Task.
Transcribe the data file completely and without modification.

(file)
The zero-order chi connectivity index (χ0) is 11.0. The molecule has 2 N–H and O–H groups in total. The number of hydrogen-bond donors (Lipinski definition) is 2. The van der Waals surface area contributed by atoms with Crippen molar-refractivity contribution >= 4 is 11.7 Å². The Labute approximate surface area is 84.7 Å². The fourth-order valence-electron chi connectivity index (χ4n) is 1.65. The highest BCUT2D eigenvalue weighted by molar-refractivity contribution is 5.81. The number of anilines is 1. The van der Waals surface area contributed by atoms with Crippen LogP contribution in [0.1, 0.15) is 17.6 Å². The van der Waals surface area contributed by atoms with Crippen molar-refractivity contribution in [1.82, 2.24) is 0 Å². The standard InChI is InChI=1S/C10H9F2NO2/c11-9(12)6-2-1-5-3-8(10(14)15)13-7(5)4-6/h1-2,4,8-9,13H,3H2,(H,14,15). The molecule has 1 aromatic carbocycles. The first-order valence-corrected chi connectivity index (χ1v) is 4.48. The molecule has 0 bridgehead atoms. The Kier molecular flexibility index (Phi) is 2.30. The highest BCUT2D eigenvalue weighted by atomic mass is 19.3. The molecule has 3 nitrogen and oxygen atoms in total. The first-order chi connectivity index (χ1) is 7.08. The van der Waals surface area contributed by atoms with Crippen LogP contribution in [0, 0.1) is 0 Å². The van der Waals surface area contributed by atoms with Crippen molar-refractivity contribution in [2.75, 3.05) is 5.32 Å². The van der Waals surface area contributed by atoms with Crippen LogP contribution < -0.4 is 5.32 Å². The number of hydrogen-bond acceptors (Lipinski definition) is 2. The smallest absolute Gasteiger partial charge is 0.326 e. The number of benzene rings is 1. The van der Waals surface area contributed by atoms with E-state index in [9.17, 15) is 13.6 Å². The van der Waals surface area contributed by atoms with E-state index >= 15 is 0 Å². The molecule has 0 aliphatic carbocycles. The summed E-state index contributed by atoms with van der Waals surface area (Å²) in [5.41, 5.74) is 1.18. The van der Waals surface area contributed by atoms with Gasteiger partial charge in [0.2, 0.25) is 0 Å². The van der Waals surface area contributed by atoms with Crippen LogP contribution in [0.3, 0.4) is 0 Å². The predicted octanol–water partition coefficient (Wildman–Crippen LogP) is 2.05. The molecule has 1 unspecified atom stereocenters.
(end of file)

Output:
The zero-order chi connectivity index (χ0) is 11.0. The molecule has 2 N–H and O–H groups in total. The number of hydrogen-bond donors (Lipinski definition) is 2. The van der Waals surface area contributed by atoms with Crippen molar-refractivity contribution >= 4 is 11.7 Å². The Labute approximate surface area is 84.7 Å². The fourth-order valence-electron chi connectivity index (χ4n) is 1.65. The highest BCUT2D eigenvalue weighted by molar-refractivity contribution is 5.81. The number of anilines is 1. The van der Waals surface area contributed by atoms with Crippen LogP contribution in [0.1, 0.15) is 17.6 Å². The van der Waals surface area contributed by atoms with Crippen molar-refractivity contribution in [1.82, 2.24) is 0 Å². The standard InChI is InChI=1S/C10H9F2NO2/c11-9(12)6-2-1-5-3-8(10(14)15)13-7(5)4-6/h1-2,4,8-9,13H,3H2,(H,14,15). The molecule has 1 aromatic carbocycles. The first-order valence-corrected chi connectivity index (χ1v) is 4.48. The molecule has 0 bridgehead atoms. The Kier molecular flexibility index (Phi) is 2.30. The highest BCUT2D eigenvalue weighted by atomic mass is 19.3. The molecule has 3 nitrogen and oxygen atoms in total. The first-order chi connectivity index (χ1) is 7.08. The van der Waals surface area contributed by atoms with Crippen LogP contribution in [0, 0.1) is 0 Å². The van der Waals surface area contributed by atoms with Crippen molar-refractivity contribution in [2.75, 3.05) is 5.32 Å². The van der Waals surface area contributed by atoms with Crippen LogP contribution < -0.4 is 5.32 Å². The number of hydrogen-bond acceptors (Lipinski definition) is 2. The smallest absolute Gasteiger partial charge is 0.326 e. The number of benzene rings is 1. The van der Waals surface area contributed by atoms with E-state index in [9.17, 15) is 13.6 Å². The van der Waals surface area contributed by atoms with E-state index >= 15 is 0 Å². The molecule has 0 aliphatic carbocycles. The summed E-state index contributed by atoms with van der Waals surface area (Å²) in [5.41, 5.74) is 1.18. The van der Waals surface area contributed by atoms with Gasteiger partial charge in [0.2, 0.25) is 0 Å². The van der Waals surface area contributed by atoms with Crippen LogP contribution in [0.3, 0.4) is 0 Å². The predicted octanol–water partition coefficient (Wildman–Crippen LogP) is 2.05. The molecule has 1 unspecified atom stereocenters.